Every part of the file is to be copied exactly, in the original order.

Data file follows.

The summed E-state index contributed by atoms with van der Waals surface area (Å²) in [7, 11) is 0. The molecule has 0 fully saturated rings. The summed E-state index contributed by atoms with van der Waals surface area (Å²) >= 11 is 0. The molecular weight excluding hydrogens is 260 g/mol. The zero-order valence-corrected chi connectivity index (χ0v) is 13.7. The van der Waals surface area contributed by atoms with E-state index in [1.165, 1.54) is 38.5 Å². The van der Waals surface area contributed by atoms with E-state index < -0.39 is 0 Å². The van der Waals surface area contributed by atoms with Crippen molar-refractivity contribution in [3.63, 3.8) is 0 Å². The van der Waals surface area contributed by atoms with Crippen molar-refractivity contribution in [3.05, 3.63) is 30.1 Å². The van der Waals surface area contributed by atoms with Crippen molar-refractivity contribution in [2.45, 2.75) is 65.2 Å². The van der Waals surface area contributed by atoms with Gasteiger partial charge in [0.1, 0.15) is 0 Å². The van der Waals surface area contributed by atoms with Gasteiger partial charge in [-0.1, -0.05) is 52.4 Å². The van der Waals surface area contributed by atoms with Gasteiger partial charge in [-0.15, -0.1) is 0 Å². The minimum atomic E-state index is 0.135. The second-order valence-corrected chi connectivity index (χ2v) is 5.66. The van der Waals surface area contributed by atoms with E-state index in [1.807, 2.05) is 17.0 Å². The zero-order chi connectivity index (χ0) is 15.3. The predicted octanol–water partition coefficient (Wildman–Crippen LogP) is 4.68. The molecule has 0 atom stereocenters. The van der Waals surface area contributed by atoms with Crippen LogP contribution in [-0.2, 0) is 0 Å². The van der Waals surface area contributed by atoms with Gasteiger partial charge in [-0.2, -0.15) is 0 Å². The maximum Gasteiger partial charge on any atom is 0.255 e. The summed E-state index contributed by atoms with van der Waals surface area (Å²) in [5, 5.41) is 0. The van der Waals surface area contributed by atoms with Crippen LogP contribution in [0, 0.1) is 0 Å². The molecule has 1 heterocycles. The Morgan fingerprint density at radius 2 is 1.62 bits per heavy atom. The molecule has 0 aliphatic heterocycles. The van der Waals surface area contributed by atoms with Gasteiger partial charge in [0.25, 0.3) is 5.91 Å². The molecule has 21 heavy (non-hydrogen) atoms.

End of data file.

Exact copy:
The summed E-state index contributed by atoms with van der Waals surface area (Å²) in [7, 11) is 0. The molecule has 0 fully saturated rings. The summed E-state index contributed by atoms with van der Waals surface area (Å²) >= 11 is 0. The molecular weight excluding hydrogens is 260 g/mol. The zero-order valence-corrected chi connectivity index (χ0v) is 13.7. The van der Waals surface area contributed by atoms with E-state index in [1.165, 1.54) is 38.5 Å². The van der Waals surface area contributed by atoms with E-state index < -0.39 is 0 Å². The van der Waals surface area contributed by atoms with Crippen molar-refractivity contribution in [3.63, 3.8) is 0 Å². The van der Waals surface area contributed by atoms with Crippen molar-refractivity contribution in [3.05, 3.63) is 30.1 Å². The van der Waals surface area contributed by atoms with Crippen molar-refractivity contribution in [2.45, 2.75) is 65.2 Å². The van der Waals surface area contributed by atoms with Gasteiger partial charge in [0.1, 0.15) is 0 Å². The van der Waals surface area contributed by atoms with Gasteiger partial charge in [-0.1, -0.05) is 52.4 Å². The van der Waals surface area contributed by atoms with Gasteiger partial charge in [-0.15, -0.1) is 0 Å². The minimum atomic E-state index is 0.135. The second-order valence-corrected chi connectivity index (χ2v) is 5.66. The van der Waals surface area contributed by atoms with E-state index in [1.807, 2.05) is 17.0 Å². The zero-order chi connectivity index (χ0) is 15.3. The predicted octanol–water partition coefficient (Wildman–Crippen LogP) is 4.68. The molecule has 0 atom stereocenters. The van der Waals surface area contributed by atoms with Crippen LogP contribution in [-0.2, 0) is 0 Å². The van der Waals surface area contributed by atoms with Gasteiger partial charge in [-0.2, -0.15) is 0 Å². The maximum Gasteiger partial charge on any atom is 0.255 e. The summed E-state index contributed by atoms with van der Waals surface area (Å²) in [5, 5.41) is 0. The van der Waals surface area contributed by atoms with Crippen LogP contribution in [0, 0.1) is 0 Å². The molecule has 1 heterocycles. The Morgan fingerprint density at radius 2 is 1.62 bits per heavy atom. The molecule has 0 aliphatic heterocycles. The van der Waals surface area contributed by atoms with Gasteiger partial charge in [0.25, 0.3) is 5.91 Å². The molecule has 21 heavy (non-hydrogen) atoms.